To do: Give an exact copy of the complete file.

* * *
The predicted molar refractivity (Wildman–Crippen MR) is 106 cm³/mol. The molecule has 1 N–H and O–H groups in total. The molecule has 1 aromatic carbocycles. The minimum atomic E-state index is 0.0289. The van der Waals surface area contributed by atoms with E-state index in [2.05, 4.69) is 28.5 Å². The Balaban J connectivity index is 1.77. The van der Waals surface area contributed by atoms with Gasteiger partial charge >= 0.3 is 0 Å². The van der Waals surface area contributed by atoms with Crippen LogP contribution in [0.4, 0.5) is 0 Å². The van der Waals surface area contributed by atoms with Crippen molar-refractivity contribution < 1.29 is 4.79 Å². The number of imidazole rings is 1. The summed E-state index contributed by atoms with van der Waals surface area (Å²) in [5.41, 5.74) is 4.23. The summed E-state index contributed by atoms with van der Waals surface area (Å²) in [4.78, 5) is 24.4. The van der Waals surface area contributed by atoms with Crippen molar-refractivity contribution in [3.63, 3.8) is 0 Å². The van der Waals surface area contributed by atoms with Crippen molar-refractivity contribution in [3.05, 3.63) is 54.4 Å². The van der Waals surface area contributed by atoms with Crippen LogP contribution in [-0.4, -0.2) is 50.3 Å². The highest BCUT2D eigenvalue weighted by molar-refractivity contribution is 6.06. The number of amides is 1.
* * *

The predicted molar refractivity (Wildman–Crippen MR) is 106 cm³/mol. The molecule has 1 N–H and O–H groups in total. The molecule has 1 aromatic carbocycles. The minimum atomic E-state index is 0.0289. The van der Waals surface area contributed by atoms with E-state index in [2.05, 4.69) is 28.5 Å². The Balaban J connectivity index is 1.77. The van der Waals surface area contributed by atoms with Gasteiger partial charge >= 0.3 is 0 Å². The van der Waals surface area contributed by atoms with Crippen LogP contribution in [0.4, 0.5) is 0 Å². The van der Waals surface area contributed by atoms with Crippen molar-refractivity contribution < 1.29 is 4.79 Å². The number of imidazole rings is 1. The summed E-state index contributed by atoms with van der Waals surface area (Å²) in [5.41, 5.74) is 4.23. The summed E-state index contributed by atoms with van der Waals surface area (Å²) in [4.78, 5) is 24.4. The van der Waals surface area contributed by atoms with Crippen molar-refractivity contribution in [3.63, 3.8) is 0 Å². The van der Waals surface area contributed by atoms with Crippen molar-refractivity contribution in [3.05, 3.63) is 54.4 Å². The van der Waals surface area contributed by atoms with Crippen LogP contribution in [-0.4, -0.2) is 50.3 Å². The highest BCUT2D eigenvalue weighted by molar-refractivity contribution is 6.06. The number of amides is 1.